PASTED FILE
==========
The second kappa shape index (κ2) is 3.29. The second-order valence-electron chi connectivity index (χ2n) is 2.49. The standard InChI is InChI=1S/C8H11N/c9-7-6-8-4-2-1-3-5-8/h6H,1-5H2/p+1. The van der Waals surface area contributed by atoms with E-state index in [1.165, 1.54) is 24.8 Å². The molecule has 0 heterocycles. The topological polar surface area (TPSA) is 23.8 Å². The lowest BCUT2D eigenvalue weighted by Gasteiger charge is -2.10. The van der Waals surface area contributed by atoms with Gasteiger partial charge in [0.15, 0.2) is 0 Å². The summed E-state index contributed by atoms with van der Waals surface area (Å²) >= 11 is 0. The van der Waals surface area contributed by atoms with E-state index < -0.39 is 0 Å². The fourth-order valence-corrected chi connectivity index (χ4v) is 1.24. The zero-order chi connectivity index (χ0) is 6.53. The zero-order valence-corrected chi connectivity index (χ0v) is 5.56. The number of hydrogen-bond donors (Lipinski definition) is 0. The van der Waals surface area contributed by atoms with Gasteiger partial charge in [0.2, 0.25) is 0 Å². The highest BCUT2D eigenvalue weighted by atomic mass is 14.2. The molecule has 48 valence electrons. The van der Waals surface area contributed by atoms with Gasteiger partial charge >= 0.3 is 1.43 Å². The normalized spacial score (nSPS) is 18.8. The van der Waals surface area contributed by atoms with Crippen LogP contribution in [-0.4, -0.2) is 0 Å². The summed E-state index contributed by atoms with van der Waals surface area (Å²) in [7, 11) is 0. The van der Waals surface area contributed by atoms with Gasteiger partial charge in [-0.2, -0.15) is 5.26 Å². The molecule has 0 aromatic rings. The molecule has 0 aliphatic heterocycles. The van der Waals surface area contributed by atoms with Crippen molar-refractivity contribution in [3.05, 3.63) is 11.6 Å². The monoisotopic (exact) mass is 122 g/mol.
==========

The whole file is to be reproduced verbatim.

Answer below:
The second kappa shape index (κ2) is 3.29. The second-order valence-electron chi connectivity index (χ2n) is 2.49. The standard InChI is InChI=1S/C8H11N/c9-7-6-8-4-2-1-3-5-8/h6H,1-5H2/p+1. The van der Waals surface area contributed by atoms with E-state index in [1.165, 1.54) is 24.8 Å². The molecule has 0 heterocycles. The topological polar surface area (TPSA) is 23.8 Å². The lowest BCUT2D eigenvalue weighted by Gasteiger charge is -2.10. The van der Waals surface area contributed by atoms with Gasteiger partial charge in [0.15, 0.2) is 0 Å². The summed E-state index contributed by atoms with van der Waals surface area (Å²) >= 11 is 0. The van der Waals surface area contributed by atoms with E-state index < -0.39 is 0 Å². The fourth-order valence-corrected chi connectivity index (χ4v) is 1.24. The zero-order chi connectivity index (χ0) is 6.53. The zero-order valence-corrected chi connectivity index (χ0v) is 5.56. The number of hydrogen-bond donors (Lipinski definition) is 0. The van der Waals surface area contributed by atoms with Gasteiger partial charge in [0.2, 0.25) is 0 Å². The highest BCUT2D eigenvalue weighted by atomic mass is 14.2. The molecule has 48 valence electrons. The van der Waals surface area contributed by atoms with Gasteiger partial charge >= 0.3 is 1.43 Å². The normalized spacial score (nSPS) is 18.8. The van der Waals surface area contributed by atoms with Crippen LogP contribution in [-0.4, -0.2) is 0 Å². The summed E-state index contributed by atoms with van der Waals surface area (Å²) in [7, 11) is 0. The van der Waals surface area contributed by atoms with Gasteiger partial charge in [-0.2, -0.15) is 5.26 Å². The molecule has 0 aromatic rings. The molecule has 0 aliphatic heterocycles. The van der Waals surface area contributed by atoms with Crippen molar-refractivity contribution in [3.05, 3.63) is 11.6 Å². The monoisotopic (exact) mass is 122 g/mol.